by Mary Staub, M.Ed., BCBA, LBA
Independent play skills do not always develop naturally and sometimes must be taught. One way to teach independent play skills involves breaking play into a doable schedule in which the child receives reinforcement for completion of the activity. Some ways that independent play can be encouraged in the home involve using “play bins” in which a single mastered play activity is put in a bin and an activity schedule is made to signal what the child is to complete before earning reinforcement. All materials can be things that you already have at home and that the child would typically have access to so that the presence of designated bins can be faded out for more naturalistic play.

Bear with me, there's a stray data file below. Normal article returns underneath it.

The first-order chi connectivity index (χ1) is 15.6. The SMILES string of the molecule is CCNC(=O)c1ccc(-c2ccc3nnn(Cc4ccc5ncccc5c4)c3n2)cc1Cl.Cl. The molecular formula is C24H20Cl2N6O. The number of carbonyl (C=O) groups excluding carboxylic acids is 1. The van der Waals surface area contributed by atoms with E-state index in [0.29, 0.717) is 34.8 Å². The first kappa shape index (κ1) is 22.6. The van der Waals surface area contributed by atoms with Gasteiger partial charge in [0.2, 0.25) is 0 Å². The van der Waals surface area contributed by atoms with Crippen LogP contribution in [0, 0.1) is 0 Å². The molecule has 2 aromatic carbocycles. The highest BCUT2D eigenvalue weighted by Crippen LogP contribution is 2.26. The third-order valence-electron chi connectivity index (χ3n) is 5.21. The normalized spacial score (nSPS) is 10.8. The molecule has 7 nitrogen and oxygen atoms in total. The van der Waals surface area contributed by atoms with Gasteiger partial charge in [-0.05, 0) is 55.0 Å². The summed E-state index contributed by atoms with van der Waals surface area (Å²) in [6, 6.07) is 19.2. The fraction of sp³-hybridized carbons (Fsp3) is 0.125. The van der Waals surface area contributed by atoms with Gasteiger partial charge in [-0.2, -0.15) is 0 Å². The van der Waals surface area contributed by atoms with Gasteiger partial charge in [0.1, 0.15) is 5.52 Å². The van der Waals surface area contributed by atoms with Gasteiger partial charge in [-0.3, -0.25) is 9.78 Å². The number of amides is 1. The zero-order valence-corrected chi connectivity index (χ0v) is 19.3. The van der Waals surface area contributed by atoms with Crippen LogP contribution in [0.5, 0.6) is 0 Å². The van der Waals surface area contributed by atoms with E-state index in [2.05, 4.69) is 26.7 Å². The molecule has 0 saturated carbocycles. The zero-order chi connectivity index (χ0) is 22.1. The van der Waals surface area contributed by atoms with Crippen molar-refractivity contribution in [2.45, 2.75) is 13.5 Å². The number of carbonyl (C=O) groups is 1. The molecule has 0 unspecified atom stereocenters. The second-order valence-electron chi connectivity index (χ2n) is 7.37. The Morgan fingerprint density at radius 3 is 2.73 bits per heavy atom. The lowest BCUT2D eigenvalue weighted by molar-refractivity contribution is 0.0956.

Following are steps on how to use in the home:
Teaching the use of a play schedule can be useful for increasing independent play and can also be a tool to use when your child might not have immediate access to parent/adult attention and must engage in an activity independently. An example of when this might be useful could be when you are in the kitchen cooking or need to make a phone call and cannot play with the child.
Task analysis teaching steps
Example of a play schedule
Blog entry written by Mary Staub, M.Ed., BCBA, LBA